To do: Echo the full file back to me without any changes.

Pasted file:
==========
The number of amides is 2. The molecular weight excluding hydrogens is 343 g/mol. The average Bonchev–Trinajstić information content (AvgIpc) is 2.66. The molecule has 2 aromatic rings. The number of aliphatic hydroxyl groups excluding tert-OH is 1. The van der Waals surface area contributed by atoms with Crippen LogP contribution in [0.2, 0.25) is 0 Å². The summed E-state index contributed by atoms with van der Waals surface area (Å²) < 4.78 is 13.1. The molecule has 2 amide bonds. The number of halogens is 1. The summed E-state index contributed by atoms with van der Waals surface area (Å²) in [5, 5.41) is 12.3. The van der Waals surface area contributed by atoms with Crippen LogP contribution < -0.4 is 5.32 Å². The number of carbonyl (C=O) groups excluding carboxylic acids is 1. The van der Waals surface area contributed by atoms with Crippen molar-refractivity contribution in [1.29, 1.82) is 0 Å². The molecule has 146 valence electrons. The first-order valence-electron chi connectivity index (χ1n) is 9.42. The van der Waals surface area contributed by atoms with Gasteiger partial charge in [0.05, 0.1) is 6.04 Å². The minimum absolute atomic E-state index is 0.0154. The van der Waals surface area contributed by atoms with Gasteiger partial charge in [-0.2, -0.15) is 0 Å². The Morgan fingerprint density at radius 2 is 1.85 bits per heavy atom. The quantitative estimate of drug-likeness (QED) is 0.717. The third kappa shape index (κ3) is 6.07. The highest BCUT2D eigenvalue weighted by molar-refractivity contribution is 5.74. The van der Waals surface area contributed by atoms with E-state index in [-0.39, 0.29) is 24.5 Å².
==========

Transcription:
The number of amides is 2. The molecular weight excluding hydrogens is 343 g/mol. The average Bonchev–Trinajstić information content (AvgIpc) is 2.66. The molecule has 2 aromatic rings. The number of aliphatic hydroxyl groups excluding tert-OH is 1. The van der Waals surface area contributed by atoms with Crippen LogP contribution in [0.2, 0.25) is 0 Å². The summed E-state index contributed by atoms with van der Waals surface area (Å²) < 4.78 is 13.1. The molecule has 2 amide bonds. The number of halogens is 1. The summed E-state index contributed by atoms with van der Waals surface area (Å²) in [5, 5.41) is 12.3. The van der Waals surface area contributed by atoms with Crippen LogP contribution < -0.4 is 5.32 Å². The number of carbonyl (C=O) groups excluding carboxylic acids is 1. The van der Waals surface area contributed by atoms with Crippen molar-refractivity contribution in [1.29, 1.82) is 0 Å². The molecule has 146 valence electrons. The first-order valence-electron chi connectivity index (χ1n) is 9.42. The van der Waals surface area contributed by atoms with Gasteiger partial charge in [0.05, 0.1) is 6.04 Å². The minimum absolute atomic E-state index is 0.0154. The van der Waals surface area contributed by atoms with Gasteiger partial charge in [-0.2, -0.15) is 0 Å². The Morgan fingerprint density at radius 2 is 1.85 bits per heavy atom. The quantitative estimate of drug-likeness (QED) is 0.717. The third kappa shape index (κ3) is 6.07. The highest BCUT2D eigenvalue weighted by molar-refractivity contribution is 5.74. The van der Waals surface area contributed by atoms with E-state index in [-0.39, 0.29) is 24.5 Å².